The Firefox web browser will be our go-to browser for these workshops — you should install it even if you usually use another browser, because it offers specific features that we'll eventually depend on. Available for basically every operating system you might ever consider using.
Demoroniser is a Perl script for more technically savvy users and can also help to clean up some of the awful cruft that Word shoves into the HTML that it exports. French speakers will appreciate the pun in the script's name.
Useful, free graphics software
If you already have graphics software you like, why, by all means, you should use it. If you're looking for good free software, though, I have some suggestions.
Inkscape is a free, powerful vector graphics creation program for Windows, Mac OS X, and Linux.
Dia is a useful diagram-creation program for Windows, Mac OS X, and Linux.
Scribus is a powerful (and free) page-layout program that can also be used to create vector graphics. Available for Windows, Mac OS X, and Linux.
Hosting providers for non-HTML external content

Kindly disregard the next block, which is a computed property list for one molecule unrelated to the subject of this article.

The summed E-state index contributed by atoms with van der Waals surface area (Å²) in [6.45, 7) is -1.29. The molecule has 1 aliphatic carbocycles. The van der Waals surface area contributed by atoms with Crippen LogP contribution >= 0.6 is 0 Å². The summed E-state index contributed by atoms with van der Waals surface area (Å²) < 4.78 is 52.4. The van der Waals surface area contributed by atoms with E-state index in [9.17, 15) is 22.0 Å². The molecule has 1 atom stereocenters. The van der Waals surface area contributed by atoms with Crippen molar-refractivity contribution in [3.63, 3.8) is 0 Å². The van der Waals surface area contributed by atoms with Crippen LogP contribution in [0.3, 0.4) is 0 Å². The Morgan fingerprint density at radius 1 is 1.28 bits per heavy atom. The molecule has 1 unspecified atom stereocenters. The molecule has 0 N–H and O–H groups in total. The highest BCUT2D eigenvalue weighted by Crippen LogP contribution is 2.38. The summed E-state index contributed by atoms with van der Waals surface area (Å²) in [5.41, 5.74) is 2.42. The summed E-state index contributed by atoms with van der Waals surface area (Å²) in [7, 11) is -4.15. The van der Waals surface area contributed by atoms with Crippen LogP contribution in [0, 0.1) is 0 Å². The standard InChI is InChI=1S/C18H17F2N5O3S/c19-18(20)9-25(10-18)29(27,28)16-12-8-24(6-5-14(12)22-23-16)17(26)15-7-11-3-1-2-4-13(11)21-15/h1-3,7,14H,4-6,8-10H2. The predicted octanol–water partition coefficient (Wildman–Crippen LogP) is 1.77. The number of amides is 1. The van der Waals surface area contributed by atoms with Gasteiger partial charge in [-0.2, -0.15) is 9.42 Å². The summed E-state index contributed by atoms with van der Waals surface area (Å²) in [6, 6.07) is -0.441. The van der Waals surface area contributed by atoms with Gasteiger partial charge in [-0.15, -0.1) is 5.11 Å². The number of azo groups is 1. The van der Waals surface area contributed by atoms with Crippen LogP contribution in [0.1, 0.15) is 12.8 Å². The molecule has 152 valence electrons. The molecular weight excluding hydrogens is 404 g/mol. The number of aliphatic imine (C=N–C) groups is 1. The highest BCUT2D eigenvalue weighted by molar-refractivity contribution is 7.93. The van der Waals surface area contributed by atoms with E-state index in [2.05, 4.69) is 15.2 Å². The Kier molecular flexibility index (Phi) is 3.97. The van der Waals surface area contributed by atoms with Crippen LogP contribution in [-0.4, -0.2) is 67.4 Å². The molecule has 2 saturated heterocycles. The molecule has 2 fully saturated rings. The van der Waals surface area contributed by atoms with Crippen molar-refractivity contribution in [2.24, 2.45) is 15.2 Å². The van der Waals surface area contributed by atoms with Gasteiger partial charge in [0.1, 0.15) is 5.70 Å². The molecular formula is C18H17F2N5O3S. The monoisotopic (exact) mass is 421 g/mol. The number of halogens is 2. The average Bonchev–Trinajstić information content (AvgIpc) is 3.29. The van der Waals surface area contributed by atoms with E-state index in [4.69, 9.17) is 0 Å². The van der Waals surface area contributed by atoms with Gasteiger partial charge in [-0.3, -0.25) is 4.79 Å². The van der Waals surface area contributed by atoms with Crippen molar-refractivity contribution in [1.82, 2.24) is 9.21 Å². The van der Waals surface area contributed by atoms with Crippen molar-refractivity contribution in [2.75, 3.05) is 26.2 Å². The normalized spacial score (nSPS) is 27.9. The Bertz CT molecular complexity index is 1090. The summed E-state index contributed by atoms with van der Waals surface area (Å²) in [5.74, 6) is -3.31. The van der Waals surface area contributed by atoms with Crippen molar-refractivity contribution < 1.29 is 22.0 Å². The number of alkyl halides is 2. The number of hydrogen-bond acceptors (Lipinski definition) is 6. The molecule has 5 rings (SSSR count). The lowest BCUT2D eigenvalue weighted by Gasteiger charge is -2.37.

There are a lot of upsides to hosting many types of content externally: you can leverage other peoples' work in preparing a functional user interface, you don't have to (or, at least, may not have to) pay for storing your content or the bandwidth involved in transferring it, and the external host may have tied social network–sharing functions to your content at no additional work on your part. However, there are also downsides: you're relying on someone else to hold on to and serve your content, so you need to ensure that they're reliable and likely to continue providing the service, and you need to abide by someone else's terms of service, which may or may not have hidden gotchas or prohibit certain types of content or otherwise restrict you. (A case in point: in February 2016, I discovered that ImageShack had changed their terms of service without even bothering to notify me, and that images I'd used them to host had silently disappeared from my website. Hey ImageShack: silently dumping all of my content with no warning is a poor way to get me to convert to a paid account, or to get me to continue recommending you.)